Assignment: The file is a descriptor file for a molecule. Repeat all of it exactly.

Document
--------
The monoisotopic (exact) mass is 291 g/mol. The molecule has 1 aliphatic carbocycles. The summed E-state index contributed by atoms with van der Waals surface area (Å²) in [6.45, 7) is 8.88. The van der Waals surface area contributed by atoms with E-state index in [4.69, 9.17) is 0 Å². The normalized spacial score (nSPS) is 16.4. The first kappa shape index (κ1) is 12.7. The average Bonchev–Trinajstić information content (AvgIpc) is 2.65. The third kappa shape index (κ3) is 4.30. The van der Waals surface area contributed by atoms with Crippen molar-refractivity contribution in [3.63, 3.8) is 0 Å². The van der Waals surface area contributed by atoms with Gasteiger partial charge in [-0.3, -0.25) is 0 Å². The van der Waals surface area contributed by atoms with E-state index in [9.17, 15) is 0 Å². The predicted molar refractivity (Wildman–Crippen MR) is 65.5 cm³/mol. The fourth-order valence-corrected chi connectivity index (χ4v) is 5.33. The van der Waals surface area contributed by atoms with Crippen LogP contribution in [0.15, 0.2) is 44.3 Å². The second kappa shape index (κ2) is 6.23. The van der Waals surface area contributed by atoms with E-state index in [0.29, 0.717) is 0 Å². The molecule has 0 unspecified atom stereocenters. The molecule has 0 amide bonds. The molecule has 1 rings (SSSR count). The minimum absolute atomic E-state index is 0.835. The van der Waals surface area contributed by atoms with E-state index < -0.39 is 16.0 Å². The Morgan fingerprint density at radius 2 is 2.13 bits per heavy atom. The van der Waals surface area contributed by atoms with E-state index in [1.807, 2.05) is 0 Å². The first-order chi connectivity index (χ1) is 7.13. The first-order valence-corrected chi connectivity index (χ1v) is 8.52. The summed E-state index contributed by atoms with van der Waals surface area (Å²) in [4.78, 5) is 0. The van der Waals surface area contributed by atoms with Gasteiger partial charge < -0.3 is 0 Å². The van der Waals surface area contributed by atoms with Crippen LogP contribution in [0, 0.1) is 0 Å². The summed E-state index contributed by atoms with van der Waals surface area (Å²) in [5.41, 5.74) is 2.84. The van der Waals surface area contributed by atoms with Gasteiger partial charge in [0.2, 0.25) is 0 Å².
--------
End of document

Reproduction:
The monoisotopic (exact) mass is 291 g/mol. The molecule has 1 aliphatic carbocycles. The summed E-state index contributed by atoms with van der Waals surface area (Å²) in [6.45, 7) is 8.88. The van der Waals surface area contributed by atoms with E-state index in [4.69, 9.17) is 0 Å². The normalized spacial score (nSPS) is 16.4. The first kappa shape index (κ1) is 12.7. The average Bonchev–Trinajstić information content (AvgIpc) is 2.65. The third kappa shape index (κ3) is 4.30. The van der Waals surface area contributed by atoms with Crippen molar-refractivity contribution in [3.63, 3.8) is 0 Å². The van der Waals surface area contributed by atoms with Gasteiger partial charge in [-0.3, -0.25) is 0 Å². The van der Waals surface area contributed by atoms with E-state index in [9.17, 15) is 0 Å². The predicted molar refractivity (Wildman–Crippen MR) is 65.5 cm³/mol. The fourth-order valence-corrected chi connectivity index (χ4v) is 5.33. The van der Waals surface area contributed by atoms with Crippen LogP contribution in [0.15, 0.2) is 44.3 Å². The second kappa shape index (κ2) is 6.23. The van der Waals surface area contributed by atoms with E-state index in [0.29, 0.717) is 0 Å². The molecule has 0 unspecified atom stereocenters. The molecule has 0 amide bonds. The molecule has 1 rings (SSSR count). The minimum absolute atomic E-state index is 0.835. The van der Waals surface area contributed by atoms with E-state index < -0.39 is 16.0 Å². The Morgan fingerprint density at radius 2 is 2.13 bits per heavy atom. The van der Waals surface area contributed by atoms with E-state index in [1.807, 2.05) is 0 Å². The first-order chi connectivity index (χ1) is 7.13. The first-order valence-corrected chi connectivity index (χ1v) is 8.52. The summed E-state index contributed by atoms with van der Waals surface area (Å²) in [4.78, 5) is 0. The van der Waals surface area contributed by atoms with Gasteiger partial charge < -0.3 is 0 Å². The van der Waals surface area contributed by atoms with Crippen LogP contribution in [0, 0.1) is 0 Å². The summed E-state index contributed by atoms with van der Waals surface area (Å²) in [5.41, 5.74) is 2.84. The van der Waals surface area contributed by atoms with Gasteiger partial charge in [0.2, 0.25) is 0 Å².